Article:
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  1. #21
    berettatoter's Avatar
    berettatoter is offline Senior Member
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    Quote Originally Posted by VAMarine View Post
    Many will disagree, but I would suggest getting a 9mm over the .40. I've seen many a new shooter get a .40 (and no instruction) end up developing horrible flinching issues. Get the 9mm, get some training, doesn't have to be ninja academy stuff, but a local class at the range etc. is a good start. All your major service calibers (9mm, .40, .45 etc.) perform pretty darn close to one another when using modern jacked hollow points of reputable manufacture.
    I agree. The 9mm, with the right bullet, will get you through the night just fine. The .40 S&W had a sharp recoil like a 9mm, but lets just say "harder"? I've shot both and I am able to hit the target better with a 9mm than a .40. JMHO.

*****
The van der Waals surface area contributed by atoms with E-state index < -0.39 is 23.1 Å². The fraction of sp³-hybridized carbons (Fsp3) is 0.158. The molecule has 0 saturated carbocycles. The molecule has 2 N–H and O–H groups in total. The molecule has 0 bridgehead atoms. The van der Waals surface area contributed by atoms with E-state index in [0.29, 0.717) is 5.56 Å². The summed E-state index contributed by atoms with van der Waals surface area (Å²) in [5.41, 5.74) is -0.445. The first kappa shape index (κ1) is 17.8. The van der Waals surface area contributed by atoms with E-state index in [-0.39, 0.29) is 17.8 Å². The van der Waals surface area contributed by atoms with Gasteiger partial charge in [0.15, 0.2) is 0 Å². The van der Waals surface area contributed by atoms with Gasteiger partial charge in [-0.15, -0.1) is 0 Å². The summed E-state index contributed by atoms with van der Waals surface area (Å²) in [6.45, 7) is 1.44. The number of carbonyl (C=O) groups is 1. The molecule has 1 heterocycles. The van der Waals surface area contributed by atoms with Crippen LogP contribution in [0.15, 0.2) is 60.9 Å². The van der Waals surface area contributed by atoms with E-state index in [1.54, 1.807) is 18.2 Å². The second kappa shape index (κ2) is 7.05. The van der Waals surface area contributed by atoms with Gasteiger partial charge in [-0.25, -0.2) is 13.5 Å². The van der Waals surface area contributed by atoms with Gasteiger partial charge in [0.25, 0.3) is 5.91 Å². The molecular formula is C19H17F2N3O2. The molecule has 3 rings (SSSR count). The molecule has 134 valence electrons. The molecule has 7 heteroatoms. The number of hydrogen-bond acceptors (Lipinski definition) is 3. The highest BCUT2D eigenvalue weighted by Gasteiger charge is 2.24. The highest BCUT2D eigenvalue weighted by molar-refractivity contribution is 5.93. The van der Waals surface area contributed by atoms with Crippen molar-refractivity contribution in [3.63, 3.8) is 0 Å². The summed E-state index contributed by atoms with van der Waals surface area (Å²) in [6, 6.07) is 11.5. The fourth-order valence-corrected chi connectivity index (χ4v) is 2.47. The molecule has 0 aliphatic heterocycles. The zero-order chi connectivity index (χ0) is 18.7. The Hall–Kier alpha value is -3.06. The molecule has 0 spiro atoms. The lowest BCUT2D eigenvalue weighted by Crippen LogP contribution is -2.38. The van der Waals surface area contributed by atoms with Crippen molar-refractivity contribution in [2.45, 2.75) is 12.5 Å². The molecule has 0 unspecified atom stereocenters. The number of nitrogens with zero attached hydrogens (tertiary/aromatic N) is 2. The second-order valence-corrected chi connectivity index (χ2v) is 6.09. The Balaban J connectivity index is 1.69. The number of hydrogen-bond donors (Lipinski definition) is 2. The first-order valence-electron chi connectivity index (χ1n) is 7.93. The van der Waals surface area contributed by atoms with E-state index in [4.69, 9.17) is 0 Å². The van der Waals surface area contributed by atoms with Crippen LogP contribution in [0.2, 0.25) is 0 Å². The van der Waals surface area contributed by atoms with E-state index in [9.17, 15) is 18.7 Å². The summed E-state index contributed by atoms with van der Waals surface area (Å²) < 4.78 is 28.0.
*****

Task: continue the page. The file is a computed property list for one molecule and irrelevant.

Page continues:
2. #22
    ozzy's Avatar
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    .40 Good. I shoot it adequate enough.

  3. #23
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    recoilguy is offline Senior Member
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    The Kahr is not a gun to avoid actually it is one to strongly consider. Especially the one previously mentioned the CW9. A fine weapon and very very well built. It is more of a carry weapon then home defense but mine does on occasion sit on my night stand if I am to tired to put it away at the end of the day and get out my CZ. The CZ 75B or the CZ P-01 are both superb 9 or .40 handguns that are as reliable as any gun made as accurate as can be and a joy to own and shoot. These guns are worth your consideration. I am a fan of CZ and have more then one of them. One has well over 8,000 rounds through it and the otheres have in the 1,000's through each of them. I own a wide variety of hand guns and many of the major brands are represnted in my safe. If I were forced to only keep one gun and let all the others go i would keep the CZ P-01. It is a home defense gun that you can shoot confidently at targets with and is still a size that with a good holster can be very comfortably carried. Look into the CZ you will be very happy you did.

    RCG

  4. #24
    AReel is offline Junior Member
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    Thanks for all of the posts!